Until 1922, the existence of insulin had not been proven. However, doctors did know that there was a definite link between the pancreas and diabetes. Therefore, researchers continued attempting to treat diabetes with pancreatic tissue. Unfortunately many attempts failed due to inefficient extraction techniques.
In 1920, Dr. Frederick Grant Banting developed a hypothesis for how to process pancreatic tissue in order to extract the theorized hormone, insulin. After convincing his colleague, Dr. J. W. Macleod, of his idea, Macleod provided Dr. Banting with experimental facilities and a medical student named Charles H. Best as an assistant. Banting and Best began experimentation in 1921.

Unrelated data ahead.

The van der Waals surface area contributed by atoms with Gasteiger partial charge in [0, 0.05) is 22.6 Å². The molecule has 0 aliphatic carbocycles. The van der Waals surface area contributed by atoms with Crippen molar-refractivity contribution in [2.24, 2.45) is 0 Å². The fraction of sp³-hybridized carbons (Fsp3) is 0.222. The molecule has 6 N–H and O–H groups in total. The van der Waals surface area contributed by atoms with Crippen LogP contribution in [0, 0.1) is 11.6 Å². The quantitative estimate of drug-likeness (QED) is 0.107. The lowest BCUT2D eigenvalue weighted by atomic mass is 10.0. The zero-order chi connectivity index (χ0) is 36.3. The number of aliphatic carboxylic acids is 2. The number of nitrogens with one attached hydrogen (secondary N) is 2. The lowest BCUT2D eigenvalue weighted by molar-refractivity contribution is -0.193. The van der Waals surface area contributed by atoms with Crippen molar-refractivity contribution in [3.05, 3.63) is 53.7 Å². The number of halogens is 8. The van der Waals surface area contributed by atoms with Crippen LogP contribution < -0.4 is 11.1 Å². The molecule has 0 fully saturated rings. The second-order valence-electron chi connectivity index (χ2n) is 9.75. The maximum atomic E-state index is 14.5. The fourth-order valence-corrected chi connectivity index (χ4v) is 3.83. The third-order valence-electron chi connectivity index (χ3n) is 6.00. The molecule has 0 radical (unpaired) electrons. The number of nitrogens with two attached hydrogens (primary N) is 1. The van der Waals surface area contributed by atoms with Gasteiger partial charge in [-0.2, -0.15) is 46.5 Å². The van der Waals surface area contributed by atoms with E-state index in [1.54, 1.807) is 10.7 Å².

Banting and Best had little luck in the beginning. Even though they were getting some results, the researchers began to grow discouraged and requested help. Thus, Dr. James B. Collip, a renowned biochemist, was added to the team.
In December of 1921, Banting and Best presented their inconclusive work to the American Physiological Society while Dr. Collip worked independently to refine Banting’s extraction technique. Banting and Best’s paper was heavily criticized. However, during the time Collip developed a technique of removing the toxic contaminants of Banting and Best’s extracts.